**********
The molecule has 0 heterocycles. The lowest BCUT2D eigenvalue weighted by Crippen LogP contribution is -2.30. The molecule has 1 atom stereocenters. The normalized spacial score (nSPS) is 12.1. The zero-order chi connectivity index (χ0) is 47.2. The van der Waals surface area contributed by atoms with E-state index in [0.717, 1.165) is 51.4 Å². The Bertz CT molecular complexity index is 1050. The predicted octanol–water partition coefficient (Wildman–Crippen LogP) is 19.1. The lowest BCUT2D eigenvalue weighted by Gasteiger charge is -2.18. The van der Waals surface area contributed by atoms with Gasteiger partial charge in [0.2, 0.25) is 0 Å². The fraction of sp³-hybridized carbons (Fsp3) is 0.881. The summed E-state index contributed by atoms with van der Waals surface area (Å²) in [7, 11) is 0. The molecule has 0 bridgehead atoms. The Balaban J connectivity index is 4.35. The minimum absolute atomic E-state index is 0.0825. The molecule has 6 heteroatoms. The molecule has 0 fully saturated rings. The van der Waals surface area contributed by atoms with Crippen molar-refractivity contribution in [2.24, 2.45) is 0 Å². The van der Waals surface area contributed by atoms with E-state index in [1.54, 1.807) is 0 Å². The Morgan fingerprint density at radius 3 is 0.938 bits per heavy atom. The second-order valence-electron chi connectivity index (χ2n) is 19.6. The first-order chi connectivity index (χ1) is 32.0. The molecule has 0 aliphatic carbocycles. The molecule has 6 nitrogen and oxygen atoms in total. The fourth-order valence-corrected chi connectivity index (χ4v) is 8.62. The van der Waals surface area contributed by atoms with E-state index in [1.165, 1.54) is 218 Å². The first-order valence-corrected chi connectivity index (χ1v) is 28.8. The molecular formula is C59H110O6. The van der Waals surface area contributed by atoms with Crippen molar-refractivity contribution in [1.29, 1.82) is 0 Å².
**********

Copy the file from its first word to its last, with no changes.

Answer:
The molecule has 0 heterocycles. The lowest BCUT2D eigenvalue weighted by Crippen LogP contribution is -2.30. The molecule has 1 atom stereocenters. The normalized spacial score (nSPS) is 12.1. The zero-order chi connectivity index (χ0) is 47.2. The van der Waals surface area contributed by atoms with E-state index in [0.717, 1.165) is 51.4 Å². The Bertz CT molecular complexity index is 1050. The predicted octanol–water partition coefficient (Wildman–Crippen LogP) is 19.1. The lowest BCUT2D eigenvalue weighted by Gasteiger charge is -2.18. The van der Waals surface area contributed by atoms with Gasteiger partial charge in [0.2, 0.25) is 0 Å². The fraction of sp³-hybridized carbons (Fsp3) is 0.881. The summed E-state index contributed by atoms with van der Waals surface area (Å²) in [7, 11) is 0. The molecule has 0 bridgehead atoms. The Balaban J connectivity index is 4.35. The minimum absolute atomic E-state index is 0.0825. The molecule has 6 heteroatoms. The molecule has 0 fully saturated rings. The van der Waals surface area contributed by atoms with Crippen molar-refractivity contribution in [2.24, 2.45) is 0 Å². The van der Waals surface area contributed by atoms with E-state index in [1.54, 1.807) is 0 Å². The Morgan fingerprint density at radius 3 is 0.938 bits per heavy atom. The second-order valence-electron chi connectivity index (χ2n) is 19.6. The first-order chi connectivity index (χ1) is 32.0. The molecule has 0 aliphatic carbocycles. The molecule has 6 nitrogen and oxygen atoms in total. The fourth-order valence-corrected chi connectivity index (χ4v) is 8.62. The van der Waals surface area contributed by atoms with E-state index in [1.165, 1.54) is 218 Å². The first-order valence-corrected chi connectivity index (χ1v) is 28.8. The molecular formula is C59H110O6. The van der Waals surface area contributed by atoms with Crippen molar-refractivity contribution in [1.29, 1.82) is 0 Å².